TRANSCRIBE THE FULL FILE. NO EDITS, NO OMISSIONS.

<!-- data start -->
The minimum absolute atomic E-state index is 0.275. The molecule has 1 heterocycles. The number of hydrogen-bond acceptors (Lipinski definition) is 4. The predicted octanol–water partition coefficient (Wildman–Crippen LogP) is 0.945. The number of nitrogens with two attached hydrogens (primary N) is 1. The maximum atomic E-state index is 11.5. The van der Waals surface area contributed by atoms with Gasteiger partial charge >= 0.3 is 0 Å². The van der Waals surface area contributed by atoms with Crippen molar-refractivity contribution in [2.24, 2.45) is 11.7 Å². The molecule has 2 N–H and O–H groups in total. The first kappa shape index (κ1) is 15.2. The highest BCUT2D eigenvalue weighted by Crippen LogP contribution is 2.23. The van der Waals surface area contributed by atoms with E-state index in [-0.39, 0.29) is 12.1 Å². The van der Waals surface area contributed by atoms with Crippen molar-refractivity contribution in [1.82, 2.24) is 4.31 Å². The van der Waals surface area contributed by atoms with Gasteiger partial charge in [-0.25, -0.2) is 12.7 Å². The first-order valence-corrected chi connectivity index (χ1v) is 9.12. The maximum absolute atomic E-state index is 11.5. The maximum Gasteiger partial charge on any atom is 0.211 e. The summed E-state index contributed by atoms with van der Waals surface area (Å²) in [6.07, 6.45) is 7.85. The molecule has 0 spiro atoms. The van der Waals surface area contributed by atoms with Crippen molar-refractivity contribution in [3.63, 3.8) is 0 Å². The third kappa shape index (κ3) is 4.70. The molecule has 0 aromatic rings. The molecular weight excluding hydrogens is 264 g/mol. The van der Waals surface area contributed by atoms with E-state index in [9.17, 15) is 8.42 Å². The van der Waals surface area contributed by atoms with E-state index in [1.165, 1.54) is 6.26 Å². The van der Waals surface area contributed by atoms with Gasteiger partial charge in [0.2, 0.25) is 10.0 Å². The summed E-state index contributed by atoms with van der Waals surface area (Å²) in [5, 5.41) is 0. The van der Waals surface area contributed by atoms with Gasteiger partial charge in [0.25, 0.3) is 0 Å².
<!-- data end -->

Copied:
The minimum absolute atomic E-state index is 0.275. The molecule has 1 heterocycles. The number of hydrogen-bond acceptors (Lipinski definition) is 4. The predicted octanol–water partition coefficient (Wildman–Crippen LogP) is 0.945. The number of nitrogens with two attached hydrogens (primary N) is 1. The maximum atomic E-state index is 11.5. The van der Waals surface area contributed by atoms with Gasteiger partial charge >= 0.3 is 0 Å². The van der Waals surface area contributed by atoms with Crippen molar-refractivity contribution in [2.24, 2.45) is 11.7 Å². The molecule has 2 N–H and O–H groups in total. The first kappa shape index (κ1) is 15.2. The highest BCUT2D eigenvalue weighted by Crippen LogP contribution is 2.23. The van der Waals surface area contributed by atoms with E-state index in [-0.39, 0.29) is 12.1 Å². The van der Waals surface area contributed by atoms with Crippen molar-refractivity contribution in [1.82, 2.24) is 4.31 Å². The van der Waals surface area contributed by atoms with Gasteiger partial charge in [-0.25, -0.2) is 12.7 Å². The first-order valence-corrected chi connectivity index (χ1v) is 9.12. The maximum absolute atomic E-state index is 11.5. The maximum Gasteiger partial charge on any atom is 0.211 e. The summed E-state index contributed by atoms with van der Waals surface area (Å²) in [6.07, 6.45) is 7.85. The molecule has 0 spiro atoms. The van der Waals surface area contributed by atoms with Crippen molar-refractivity contribution in [3.63, 3.8) is 0 Å². The third kappa shape index (κ3) is 4.70. The molecule has 0 aromatic rings. The molecular weight excluding hydrogens is 264 g/mol. The van der Waals surface area contributed by atoms with E-state index in [9.17, 15) is 8.42 Å². The van der Waals surface area contributed by atoms with E-state index in [1.165, 1.54) is 6.26 Å². The van der Waals surface area contributed by atoms with Gasteiger partial charge in [0.2, 0.25) is 10.0 Å². The summed E-state index contributed by atoms with van der Waals surface area (Å²) in [5, 5.41) is 0. The van der Waals surface area contributed by atoms with Gasteiger partial charge in [0.25, 0.3) is 0 Å².